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Bullet physics: player collision

In my last post Bullet physics: user pointer I was able detect the collision of two balls in my virtual world.

But how can I detect whether one of the balls collides with me (or, more precisely, the virtual me)? 525 more words

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Bullet physics: user pointer

In my post Bullet physics: collision detection I determined whether two balls had collided in a virtual world by inspecting an isNonMoving() function. But this was shit. 331 more words

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Bullet physics: collision detection

Sharon was walking about with a hammer. ‘Gonna knock something,’ she repeated menacingly.

I took an apple from the bowl and waved her over. ‘What about this,’ I said calmly. 350 more words

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Bullet physics: balls collide

Arkwood plucked the teardrops he shed, nestled in the soft grass. And smashed them over a rock. ‘Never again! Not in this world!’ he raged. 281 more words

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Bullet physics: friction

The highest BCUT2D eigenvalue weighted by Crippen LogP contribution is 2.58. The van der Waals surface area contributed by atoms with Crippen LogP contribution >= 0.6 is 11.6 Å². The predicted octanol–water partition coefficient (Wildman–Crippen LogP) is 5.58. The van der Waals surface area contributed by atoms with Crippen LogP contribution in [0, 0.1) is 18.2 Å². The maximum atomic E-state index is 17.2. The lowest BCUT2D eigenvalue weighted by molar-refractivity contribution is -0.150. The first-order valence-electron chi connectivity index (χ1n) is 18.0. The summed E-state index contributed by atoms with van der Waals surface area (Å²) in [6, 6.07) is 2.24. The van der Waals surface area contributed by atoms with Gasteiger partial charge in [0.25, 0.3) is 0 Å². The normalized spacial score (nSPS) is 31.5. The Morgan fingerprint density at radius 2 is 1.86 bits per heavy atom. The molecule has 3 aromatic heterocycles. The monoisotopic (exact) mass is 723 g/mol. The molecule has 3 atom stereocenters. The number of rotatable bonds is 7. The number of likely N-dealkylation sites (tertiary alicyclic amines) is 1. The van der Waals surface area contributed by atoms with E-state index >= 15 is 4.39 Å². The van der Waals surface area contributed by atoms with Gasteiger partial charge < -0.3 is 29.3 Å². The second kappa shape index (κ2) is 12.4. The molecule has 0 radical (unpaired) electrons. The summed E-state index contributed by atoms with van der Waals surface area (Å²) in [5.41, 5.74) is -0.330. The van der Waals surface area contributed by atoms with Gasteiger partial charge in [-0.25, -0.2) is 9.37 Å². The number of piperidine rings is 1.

Arkwood pressed the palm of his hand against the window. ‘That’s friction.’

Well, yes. Full friction. ‘Now try moving your hand down,’ I said.

But his face broke into intense alarm. 204 more words

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Bullet physics: restitution at angle

In my previous post, Bullet physics: restitution, I used Bullet Real-Time Physics Simulation to bounce a ball on a table in my virtual world. 263 more words

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Bullet physics: restitution

Arkwood held his police records aloft and said, ‘Every action has a reaction.’

I threw my chopsticks in the air, ‘Of course!’

I cranked open my C++ Microsoft Visual Studio application (with OpenGL graphics library and the Oculus SDK for Windows) and added some bounce to my ball. 138 more words

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